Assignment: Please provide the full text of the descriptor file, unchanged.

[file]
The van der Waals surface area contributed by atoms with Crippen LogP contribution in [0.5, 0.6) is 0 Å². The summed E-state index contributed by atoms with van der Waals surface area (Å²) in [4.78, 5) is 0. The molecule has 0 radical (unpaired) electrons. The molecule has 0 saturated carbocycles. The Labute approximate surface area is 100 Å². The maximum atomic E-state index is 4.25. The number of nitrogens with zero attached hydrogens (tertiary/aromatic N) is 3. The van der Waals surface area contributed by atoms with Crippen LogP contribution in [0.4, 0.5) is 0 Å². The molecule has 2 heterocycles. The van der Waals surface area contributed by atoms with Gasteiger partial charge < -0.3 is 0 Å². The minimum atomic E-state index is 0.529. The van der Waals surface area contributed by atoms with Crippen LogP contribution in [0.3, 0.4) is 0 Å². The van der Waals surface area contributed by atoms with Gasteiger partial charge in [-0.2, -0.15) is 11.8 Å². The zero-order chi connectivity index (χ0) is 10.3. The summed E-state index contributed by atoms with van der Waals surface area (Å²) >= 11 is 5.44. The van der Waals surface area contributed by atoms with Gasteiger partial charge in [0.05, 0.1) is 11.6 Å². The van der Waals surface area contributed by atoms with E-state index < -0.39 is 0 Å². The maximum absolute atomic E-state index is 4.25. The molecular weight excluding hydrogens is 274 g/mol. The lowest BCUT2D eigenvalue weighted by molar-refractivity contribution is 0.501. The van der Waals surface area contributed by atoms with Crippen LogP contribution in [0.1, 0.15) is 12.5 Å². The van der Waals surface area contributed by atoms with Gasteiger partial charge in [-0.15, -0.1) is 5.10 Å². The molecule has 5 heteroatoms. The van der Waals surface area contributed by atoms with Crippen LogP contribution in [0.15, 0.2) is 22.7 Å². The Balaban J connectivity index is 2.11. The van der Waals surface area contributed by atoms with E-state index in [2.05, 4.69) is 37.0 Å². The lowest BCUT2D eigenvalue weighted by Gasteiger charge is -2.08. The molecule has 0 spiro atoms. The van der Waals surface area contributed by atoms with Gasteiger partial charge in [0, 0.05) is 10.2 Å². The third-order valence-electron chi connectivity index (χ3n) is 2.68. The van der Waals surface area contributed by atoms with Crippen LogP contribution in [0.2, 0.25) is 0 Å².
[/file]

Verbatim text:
The van der Waals surface area contributed by atoms with Crippen LogP contribution in [0.5, 0.6) is 0 Å². The summed E-state index contributed by atoms with van der Waals surface area (Å²) in [4.78, 5) is 0. The molecule has 0 radical (unpaired) electrons. The molecule has 0 saturated carbocycles. The Labute approximate surface area is 100 Å². The maximum atomic E-state index is 4.25. The number of nitrogens with zero attached hydrogens (tertiary/aromatic N) is 3. The van der Waals surface area contributed by atoms with Crippen LogP contribution in [0.4, 0.5) is 0 Å². The molecule has 2 heterocycles. The van der Waals surface area contributed by atoms with Gasteiger partial charge < -0.3 is 0 Å². The minimum atomic E-state index is 0.529. The van der Waals surface area contributed by atoms with Crippen LogP contribution in [0.3, 0.4) is 0 Å². The van der Waals surface area contributed by atoms with Gasteiger partial charge in [-0.2, -0.15) is 11.8 Å². The zero-order chi connectivity index (χ0) is 10.3. The summed E-state index contributed by atoms with van der Waals surface area (Å²) >= 11 is 5.44. The van der Waals surface area contributed by atoms with Gasteiger partial charge in [0.05, 0.1) is 11.6 Å². The van der Waals surface area contributed by atoms with E-state index < -0.39 is 0 Å². The maximum absolute atomic E-state index is 4.25. The molecular weight excluding hydrogens is 274 g/mol. The lowest BCUT2D eigenvalue weighted by molar-refractivity contribution is 0.501. The van der Waals surface area contributed by atoms with Crippen LogP contribution in [0.1, 0.15) is 12.5 Å². The van der Waals surface area contributed by atoms with Gasteiger partial charge in [-0.15, -0.1) is 5.10 Å². The molecule has 5 heteroatoms. The van der Waals surface area contributed by atoms with Crippen LogP contribution in [0.15, 0.2) is 22.7 Å². The Balaban J connectivity index is 2.11. The van der Waals surface area contributed by atoms with E-state index in [2.05, 4.69) is 37.0 Å². The lowest BCUT2D eigenvalue weighted by Gasteiger charge is -2.08. The molecule has 0 spiro atoms. The van der Waals surface area contributed by atoms with Gasteiger partial charge in [0, 0.05) is 10.2 Å². The third-order valence-electron chi connectivity index (χ3n) is 2.68. The van der Waals surface area contributed by atoms with Crippen LogP contribution in [0.2, 0.25) is 0 Å².